Canada does not foresee stimulus despite tepid growth
By Louise Egan
OTTAWA (Reuters) - Canada's Conservative government does not expect to launch a new round of fiscal stimulus despite the possibility of weaker-than-expected growth in the first quarter, Finance Minister Jim Flaherty said on Wednesday.
"I don't see the need for it, quite frankly. I think we have adequate economic growth, and I think the prospects for stronger economic growth later in the year and next year are good," Flaherty told a news conference.
Flaherty is preparing the federal budget, due in coming weeks, amid signs economic growth in Canada has slowed. The country has long recovered the jobs and output lost during the 2008-09 recession but exports, heavily reliant on the United States, have yet to return to pre-recession levels.
Flaherty sees growth in 2013 of about 2 percent and noted that the first quarter of the year might be a disappointment.
"Some of the forecasters are making the observation that economic growth in the first quarter of this year may be more modest than some had anticipated but that the second half of the year may well be stronger, particularly in the U.S. economy but in our economy as well," he said.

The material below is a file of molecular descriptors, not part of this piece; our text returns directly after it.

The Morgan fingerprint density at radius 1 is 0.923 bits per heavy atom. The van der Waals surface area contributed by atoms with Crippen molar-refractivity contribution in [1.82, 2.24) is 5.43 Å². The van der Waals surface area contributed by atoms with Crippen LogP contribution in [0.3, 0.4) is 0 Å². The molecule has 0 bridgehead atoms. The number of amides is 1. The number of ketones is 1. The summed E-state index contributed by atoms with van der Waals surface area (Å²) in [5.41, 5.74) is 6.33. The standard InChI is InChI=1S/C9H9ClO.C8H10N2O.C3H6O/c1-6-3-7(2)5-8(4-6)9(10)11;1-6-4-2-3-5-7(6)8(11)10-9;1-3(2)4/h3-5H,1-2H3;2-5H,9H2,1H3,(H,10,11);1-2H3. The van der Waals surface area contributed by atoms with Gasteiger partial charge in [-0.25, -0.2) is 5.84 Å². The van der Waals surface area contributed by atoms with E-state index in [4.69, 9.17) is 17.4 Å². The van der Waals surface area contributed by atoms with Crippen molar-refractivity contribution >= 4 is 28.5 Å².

The modest growth and controlling spending "with some intensity" is sufficient for Ottawa to balance the budget during the course of the current Parliament, which means before the October 2015 general election, he said.
As for the housing market, which policy makers had feared was overheating, Flaherty welcomed data on Tuesday showing housing starts slowed in December for the fourth straight month, but suggested further cooling would be healthy.
"Housing starts are still relatively strong in Canada," he said.
(Additional writing by Randall Palmer; Editing by Grant McCool)
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